The 2016 Advanced Manufacturing, Materials & Engineering Report

The AMME Report was launched on the November 2016. The Chair of the study was Dr. Rob Hardeman, Vice Chair of the MATRIX panel.

This study represents our most comprehensive report on Advanced Manufacturing, Advanced Materials and Advanced Engineering (AMME) in NI to
date. Building on the 2013 UK Foresight Study – “Future of Manufacturing: a new era of opportunity and challenge for the UK”, the report re-examines the future of advanced manufacturing in Northern Ireland and its importance to the local economy beyond 2016.

Over the course of this study we engaged with many AMME business leaders, academic partners,representative associations and government bodies – locally and nationally. What we learnt from that engagement, combined with the use of extensive data sets from a wide range of sources is that there is a surprising level of sustained activity and export achievement given many reports of the “demise of manufacturing”. We have a strong manufacturing heritage, which still lies at the heart of industries in NI.

In fact, there is still a higher percentage concentration of manufacturing businesses here than there is in the UK as a whole. During the downturn, manufacturing industry here kept on track better than other UK regions. R&D didn’t fall away and exports, largely speaking, remained strong. So we have a big and vibrant sector with a fascinating range of companies and products and the signs are good.

NI AMME needs leadership and a voice. In terms of looking towards key opportunities for growth in the future, we need to identify, grow and compete in the global market on our key strengths – and to do that we need to, as a region, exploit that which differentiates NI AMME from its competitors. We need to shout from the roof tops NI’s AMME reputation for innovative design and the world leading quality and reputation of our engineers. In the report we talk about NI AMME’s ‘strength in adaptability’ – the sector has shown its ability to diversify and respond to the changing demands of manufacturing of the future, which when combined with an already high degree of specialism and excellent service, means NI AMME is ideally placed to take advantage of niche global requirements – always building on the great heritage and brand of NI engineering.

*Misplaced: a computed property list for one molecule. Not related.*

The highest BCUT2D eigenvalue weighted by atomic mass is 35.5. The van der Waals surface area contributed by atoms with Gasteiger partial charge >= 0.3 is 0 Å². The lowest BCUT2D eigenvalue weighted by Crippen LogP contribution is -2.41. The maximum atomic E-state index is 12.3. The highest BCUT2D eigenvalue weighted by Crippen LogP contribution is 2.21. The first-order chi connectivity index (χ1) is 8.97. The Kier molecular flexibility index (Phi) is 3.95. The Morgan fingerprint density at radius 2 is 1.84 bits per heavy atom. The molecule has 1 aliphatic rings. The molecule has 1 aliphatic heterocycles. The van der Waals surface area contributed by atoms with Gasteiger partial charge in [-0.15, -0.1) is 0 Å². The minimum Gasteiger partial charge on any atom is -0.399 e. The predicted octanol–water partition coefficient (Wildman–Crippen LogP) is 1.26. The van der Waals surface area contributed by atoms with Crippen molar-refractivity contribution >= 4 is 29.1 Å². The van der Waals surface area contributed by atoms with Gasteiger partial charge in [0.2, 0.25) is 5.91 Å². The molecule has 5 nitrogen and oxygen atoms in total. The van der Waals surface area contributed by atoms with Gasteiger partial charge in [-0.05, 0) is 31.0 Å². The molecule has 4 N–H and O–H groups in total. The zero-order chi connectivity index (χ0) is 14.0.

The AMME Economy – Facts & Figures

Key Findings

NI has a strong cohort of individual AMME companies making a very significant contribution to the local economy – these companies are competing globally and are Research & Development and Innovation (R&D&I) intense.

Critical mass :

AMME activity in NI (whether formally clustered or not) exists around three leading areas:-

  • Aero, Defence, Security & Space (ADSS)
  • Materials Handling (MH)
  • Polymers

(together these 3 groups account for 39% of top AMME performers).

Strong performance:

In addition there is evidence of strong performance within:

  • Automotive
  • Construction Products
  • Agri-Engineering

(together these three groups account for 29% of top AMME performers)

Significant and unique:

Individual companies classified within AMME as ‘Highly Specialised Individuals’ together account for over 30% of top AMME performers.

Heritage and innovation:

The ability of NI’s AMME businesses to innovate successfully and diversify to pursue long-term growth paths is clear.

R&D intensity:

Investment in R&D over a prolonged period and sustained throughout the downturn is a clear signal that R&D is embedded across the top 200 AMME performers.


Many of NI’s top 200 AMME companies (38%) are established 25years +; of which over a fifth can trace their roots back more than 40 years.